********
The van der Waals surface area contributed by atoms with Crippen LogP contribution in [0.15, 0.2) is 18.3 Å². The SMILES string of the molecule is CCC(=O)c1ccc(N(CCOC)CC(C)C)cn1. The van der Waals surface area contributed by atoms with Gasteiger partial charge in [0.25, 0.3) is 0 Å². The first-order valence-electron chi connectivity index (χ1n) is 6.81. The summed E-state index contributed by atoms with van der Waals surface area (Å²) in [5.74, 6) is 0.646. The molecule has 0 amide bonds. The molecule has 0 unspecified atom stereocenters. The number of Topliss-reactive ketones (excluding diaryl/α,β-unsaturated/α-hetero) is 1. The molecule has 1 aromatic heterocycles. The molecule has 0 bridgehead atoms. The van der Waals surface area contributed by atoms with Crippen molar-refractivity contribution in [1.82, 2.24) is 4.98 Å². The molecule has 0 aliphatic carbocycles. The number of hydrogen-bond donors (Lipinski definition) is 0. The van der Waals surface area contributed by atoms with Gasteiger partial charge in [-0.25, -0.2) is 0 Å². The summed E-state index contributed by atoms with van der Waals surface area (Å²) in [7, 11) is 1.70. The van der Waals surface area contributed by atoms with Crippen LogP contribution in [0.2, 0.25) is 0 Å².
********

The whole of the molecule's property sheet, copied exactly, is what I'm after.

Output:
The van der Waals surface area contributed by atoms with Crippen LogP contribution in [0.15, 0.2) is 18.3 Å². The SMILES string of the molecule is CCC(=O)c1ccc(N(CCOC)CC(C)C)cn1. The van der Waals surface area contributed by atoms with Gasteiger partial charge in [0.25, 0.3) is 0 Å². The first-order valence-electron chi connectivity index (χ1n) is 6.81. The summed E-state index contributed by atoms with van der Waals surface area (Å²) in [5.74, 6) is 0.646. The molecule has 0 amide bonds. The molecule has 0 unspecified atom stereocenters. The number of Topliss-reactive ketones (excluding diaryl/α,β-unsaturated/α-hetero) is 1. The molecule has 1 aromatic heterocycles. The molecule has 0 bridgehead atoms. The van der Waals surface area contributed by atoms with Crippen molar-refractivity contribution in [1.82, 2.24) is 4.98 Å². The molecule has 0 aliphatic carbocycles. The number of hydrogen-bond donors (Lipinski definition) is 0. The van der Waals surface area contributed by atoms with Gasteiger partial charge in [-0.25, -0.2) is 0 Å². The summed E-state index contributed by atoms with van der Waals surface area (Å²) in [7, 11) is 1.70. The van der Waals surface area contributed by atoms with Crippen LogP contribution in [0.2, 0.25) is 0 Å².